COLUMN: The frazzled past of sassafras

By Candace Nelson - 3:30 PM

My latest column for the Charleston Gazette-Mail is out: 

What do root beer, gumbo, the FDA and medicinal tea have in common?


As the best-named plant (I think), sassafras has lived many lives over the last several centuries even though its modern-day use is limited. Let’s start with the basics, though.

What even is sassafras? Sassafras is a perennial tree found in much of eastern North America, with Appalachia located right in the center of the plant’s natural range The leaves can be found in various shapes: football, mittens (left- or right-handed), and three lobes.

During the fall, the plant's unique leaves turn all shades of orange, yellow and red. From its roots and bark to its leaves and fruit, all parts of the sassafras plant have been used - either culinarily, medicinally, aromatically or otherwise.


Many Native Americans used sassafras to treat a number of ailments, including fevers, scurvy, hypertension, dysentery and more. Sometimes the leaves would be used directly on a wound, while other times the root bark would be made into a tea. When the Spanish arrived in the 1500s and learned of sassafras, they began shipping it to Europe where its popularity as a wonder drug exploded and rivaled the exports of tobacco. They are also most commonly credited with naming the plant.

Root Beer

In 1875, pharmacist Charles Elmer Hires commercialized his version of “root tea” made from sassafras in Philadelphia. But in an effort to appeal to Pennsylvania coal miners, he used the name “root beer” instead. One early competitor to Hires, Barq’s, began selling a root beer made with sarsaparilla instead of sassafras. Sarsaparilla is a perennial trailing vine with prickly stems that produces similar flavors to sassafras when combined with birch, mint, nutmeg, honey, licorice and clove.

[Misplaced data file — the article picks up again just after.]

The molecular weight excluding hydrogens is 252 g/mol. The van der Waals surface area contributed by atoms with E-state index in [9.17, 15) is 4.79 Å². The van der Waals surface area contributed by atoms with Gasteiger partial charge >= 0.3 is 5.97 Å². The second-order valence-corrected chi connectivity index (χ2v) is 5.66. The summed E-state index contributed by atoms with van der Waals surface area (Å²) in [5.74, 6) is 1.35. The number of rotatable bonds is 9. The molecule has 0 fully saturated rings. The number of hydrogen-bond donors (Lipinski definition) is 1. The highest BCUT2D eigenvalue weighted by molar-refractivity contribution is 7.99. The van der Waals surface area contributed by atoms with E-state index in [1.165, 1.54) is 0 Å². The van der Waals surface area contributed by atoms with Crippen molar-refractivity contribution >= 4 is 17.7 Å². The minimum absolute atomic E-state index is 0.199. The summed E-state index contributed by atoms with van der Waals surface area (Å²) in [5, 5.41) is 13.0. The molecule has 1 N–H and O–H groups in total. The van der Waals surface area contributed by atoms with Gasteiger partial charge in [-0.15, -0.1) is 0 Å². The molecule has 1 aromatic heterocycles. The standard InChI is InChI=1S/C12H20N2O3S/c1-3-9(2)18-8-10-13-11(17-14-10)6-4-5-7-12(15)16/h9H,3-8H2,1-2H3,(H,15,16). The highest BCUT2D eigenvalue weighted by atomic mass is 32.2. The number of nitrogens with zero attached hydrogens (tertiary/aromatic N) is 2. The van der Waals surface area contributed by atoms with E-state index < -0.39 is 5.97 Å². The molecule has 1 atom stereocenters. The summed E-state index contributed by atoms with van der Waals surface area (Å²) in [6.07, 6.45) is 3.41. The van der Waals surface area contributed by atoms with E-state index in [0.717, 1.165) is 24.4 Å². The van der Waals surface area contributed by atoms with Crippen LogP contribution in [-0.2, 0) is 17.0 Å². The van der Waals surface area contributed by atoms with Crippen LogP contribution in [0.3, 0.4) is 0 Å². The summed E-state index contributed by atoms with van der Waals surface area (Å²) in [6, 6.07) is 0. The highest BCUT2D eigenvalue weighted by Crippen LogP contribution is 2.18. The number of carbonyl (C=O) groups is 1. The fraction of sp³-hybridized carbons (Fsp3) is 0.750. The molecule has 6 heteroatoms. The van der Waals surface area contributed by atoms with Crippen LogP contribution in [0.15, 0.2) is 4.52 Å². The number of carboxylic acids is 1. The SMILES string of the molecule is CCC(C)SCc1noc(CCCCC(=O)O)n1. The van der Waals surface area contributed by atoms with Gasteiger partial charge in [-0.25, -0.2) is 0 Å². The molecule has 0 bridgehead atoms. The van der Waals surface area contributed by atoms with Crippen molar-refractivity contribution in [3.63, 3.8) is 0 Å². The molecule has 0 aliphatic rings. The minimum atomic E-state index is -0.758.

In the 1960s, the American Food and Drug Administration banned sassafras and sarsaparilla for commercial food production because research showed that the active ingredient safrole could cause cancer in rats during laboratory studies. Neither ingredient is now found in modern root beers; instead, they have been replaced with artificial sassafras, anise, wintergreen and others. Most root beers found in North America are also non-alcoholic, caffeine-free and carbonated.


One of the few uses of sassafras today is in the Louisiana Creole cuisine dish, gumbo. The thick soup or stew that is often served over rice uses filé powder (or filé gumbo), which is made of dried young leaves and stems of the sassafras tree. The filé powder helps thicken the gumbo and lends a spicy deep, earthy flavor. While sassafras is not always used in the same ways it was in the past, its essence is still alive in dishes and drinks we consume today. West Virginia sits directly inside the plant’s natural growth area, but it spreads far and wide, making sassafras known to many across Appalachia and beyond.

Have you ever tried sassafras?

  • Share:

You Might Also Like


All work property of Candace Nelson. Powered by Blogger.